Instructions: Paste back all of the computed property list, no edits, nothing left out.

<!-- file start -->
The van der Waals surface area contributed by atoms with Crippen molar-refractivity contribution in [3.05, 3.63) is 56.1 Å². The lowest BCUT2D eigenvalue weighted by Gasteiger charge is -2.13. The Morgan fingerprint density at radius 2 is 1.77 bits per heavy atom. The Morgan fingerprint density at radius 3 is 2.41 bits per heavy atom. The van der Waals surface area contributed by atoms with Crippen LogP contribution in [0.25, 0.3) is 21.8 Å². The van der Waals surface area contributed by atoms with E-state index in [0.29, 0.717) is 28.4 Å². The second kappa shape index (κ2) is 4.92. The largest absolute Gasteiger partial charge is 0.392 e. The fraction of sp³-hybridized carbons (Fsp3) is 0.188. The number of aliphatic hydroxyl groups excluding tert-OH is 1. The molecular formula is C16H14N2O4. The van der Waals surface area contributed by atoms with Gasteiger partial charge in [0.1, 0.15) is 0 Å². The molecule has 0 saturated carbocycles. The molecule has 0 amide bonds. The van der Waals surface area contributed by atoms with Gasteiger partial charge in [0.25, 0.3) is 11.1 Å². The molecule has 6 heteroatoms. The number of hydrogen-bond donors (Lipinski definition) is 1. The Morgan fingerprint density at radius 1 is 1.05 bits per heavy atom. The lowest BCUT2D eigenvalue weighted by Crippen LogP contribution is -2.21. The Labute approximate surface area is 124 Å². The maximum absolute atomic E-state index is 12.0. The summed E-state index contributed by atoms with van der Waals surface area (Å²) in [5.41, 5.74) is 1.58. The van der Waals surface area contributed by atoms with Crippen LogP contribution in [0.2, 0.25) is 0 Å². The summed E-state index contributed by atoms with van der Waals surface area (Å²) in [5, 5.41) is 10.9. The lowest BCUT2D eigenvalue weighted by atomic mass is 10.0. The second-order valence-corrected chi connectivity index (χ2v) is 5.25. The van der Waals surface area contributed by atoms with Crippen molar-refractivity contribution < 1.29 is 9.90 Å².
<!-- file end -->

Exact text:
The van der Waals surface area contributed by atoms with Crippen molar-refractivity contribution in [3.05, 3.63) is 56.1 Å². The lowest BCUT2D eigenvalue weighted by Gasteiger charge is -2.13. The Morgan fingerprint density at radius 2 is 1.77 bits per heavy atom. The Morgan fingerprint density at radius 3 is 2.41 bits per heavy atom. The van der Waals surface area contributed by atoms with Crippen LogP contribution in [0.25, 0.3) is 21.8 Å². The van der Waals surface area contributed by atoms with E-state index in [0.29, 0.717) is 28.4 Å². The second kappa shape index (κ2) is 4.92. The largest absolute Gasteiger partial charge is 0.392 e. The fraction of sp³-hybridized carbons (Fsp3) is 0.188. The number of aliphatic hydroxyl groups excluding tert-OH is 1. The molecular formula is C16H14N2O4. The van der Waals surface area contributed by atoms with Gasteiger partial charge in [0.1, 0.15) is 0 Å². The molecule has 0 saturated carbocycles. The molecule has 0 amide bonds. The van der Waals surface area contributed by atoms with Gasteiger partial charge in [0.25, 0.3) is 11.1 Å². The molecule has 6 heteroatoms. The number of hydrogen-bond donors (Lipinski definition) is 1. The Morgan fingerprint density at radius 1 is 1.05 bits per heavy atom. The lowest BCUT2D eigenvalue weighted by Crippen LogP contribution is -2.21. The Labute approximate surface area is 124 Å². The maximum absolute atomic E-state index is 12.0. The summed E-state index contributed by atoms with van der Waals surface area (Å²) in [5.41, 5.74) is 1.58. The van der Waals surface area contributed by atoms with Crippen LogP contribution in [0.2, 0.25) is 0 Å². The summed E-state index contributed by atoms with van der Waals surface area (Å²) in [5, 5.41) is 10.9. The lowest BCUT2D eigenvalue weighted by atomic mass is 10.0. The second-order valence-corrected chi connectivity index (χ2v) is 5.25. The van der Waals surface area contributed by atoms with Crippen molar-refractivity contribution < 1.29 is 9.90 Å².